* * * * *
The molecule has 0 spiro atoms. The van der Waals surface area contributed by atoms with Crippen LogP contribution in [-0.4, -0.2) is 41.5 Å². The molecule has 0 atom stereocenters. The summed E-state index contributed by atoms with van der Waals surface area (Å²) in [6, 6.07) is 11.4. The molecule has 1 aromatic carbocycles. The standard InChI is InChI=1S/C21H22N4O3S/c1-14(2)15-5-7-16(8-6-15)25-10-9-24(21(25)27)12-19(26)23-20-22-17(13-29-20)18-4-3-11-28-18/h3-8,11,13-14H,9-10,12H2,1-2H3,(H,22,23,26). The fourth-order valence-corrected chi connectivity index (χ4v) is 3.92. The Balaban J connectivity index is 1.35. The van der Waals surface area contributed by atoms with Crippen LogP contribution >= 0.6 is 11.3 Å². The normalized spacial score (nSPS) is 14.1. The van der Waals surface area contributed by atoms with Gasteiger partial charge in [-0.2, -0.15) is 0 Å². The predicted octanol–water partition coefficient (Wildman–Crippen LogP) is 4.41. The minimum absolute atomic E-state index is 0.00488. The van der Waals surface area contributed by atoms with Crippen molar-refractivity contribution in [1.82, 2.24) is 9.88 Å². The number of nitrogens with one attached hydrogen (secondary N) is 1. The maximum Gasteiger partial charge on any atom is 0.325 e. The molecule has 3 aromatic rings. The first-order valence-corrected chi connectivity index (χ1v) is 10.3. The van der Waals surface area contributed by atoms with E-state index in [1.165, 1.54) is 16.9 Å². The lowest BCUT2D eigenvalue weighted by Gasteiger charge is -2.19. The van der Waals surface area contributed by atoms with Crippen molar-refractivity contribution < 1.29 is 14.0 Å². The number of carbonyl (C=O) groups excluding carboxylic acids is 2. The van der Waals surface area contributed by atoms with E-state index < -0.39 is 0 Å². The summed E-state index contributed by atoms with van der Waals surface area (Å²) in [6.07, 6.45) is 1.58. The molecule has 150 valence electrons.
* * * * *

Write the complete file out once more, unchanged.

The molecule has 0 spiro atoms. The van der Waals surface area contributed by atoms with Crippen LogP contribution in [-0.4, -0.2) is 41.5 Å². The molecule has 0 atom stereocenters. The summed E-state index contributed by atoms with van der Waals surface area (Å²) in [6, 6.07) is 11.4. The molecule has 1 aromatic carbocycles. The standard InChI is InChI=1S/C21H22N4O3S/c1-14(2)15-5-7-16(8-6-15)25-10-9-24(21(25)27)12-19(26)23-20-22-17(13-29-20)18-4-3-11-28-18/h3-8,11,13-14H,9-10,12H2,1-2H3,(H,22,23,26). The fourth-order valence-corrected chi connectivity index (χ4v) is 3.92. The Balaban J connectivity index is 1.35. The van der Waals surface area contributed by atoms with Crippen LogP contribution >= 0.6 is 11.3 Å². The normalized spacial score (nSPS) is 14.1. The van der Waals surface area contributed by atoms with Gasteiger partial charge in [-0.2, -0.15) is 0 Å². The predicted octanol–water partition coefficient (Wildman–Crippen LogP) is 4.41. The minimum absolute atomic E-state index is 0.00488. The van der Waals surface area contributed by atoms with Crippen molar-refractivity contribution in [1.82, 2.24) is 9.88 Å². The number of nitrogens with one attached hydrogen (secondary N) is 1. The maximum Gasteiger partial charge on any atom is 0.325 e. The molecule has 3 aromatic rings. The first-order valence-corrected chi connectivity index (χ1v) is 10.3. The van der Waals surface area contributed by atoms with E-state index in [1.165, 1.54) is 16.9 Å². The lowest BCUT2D eigenvalue weighted by Gasteiger charge is -2.19. The van der Waals surface area contributed by atoms with Crippen molar-refractivity contribution < 1.29 is 14.0 Å². The number of carbonyl (C=O) groups excluding carboxylic acids is 2. The van der Waals surface area contributed by atoms with E-state index < -0.39 is 0 Å². The summed E-state index contributed by atoms with van der Waals surface area (Å²) in [6.07, 6.45) is 1.58. The molecule has 150 valence electrons.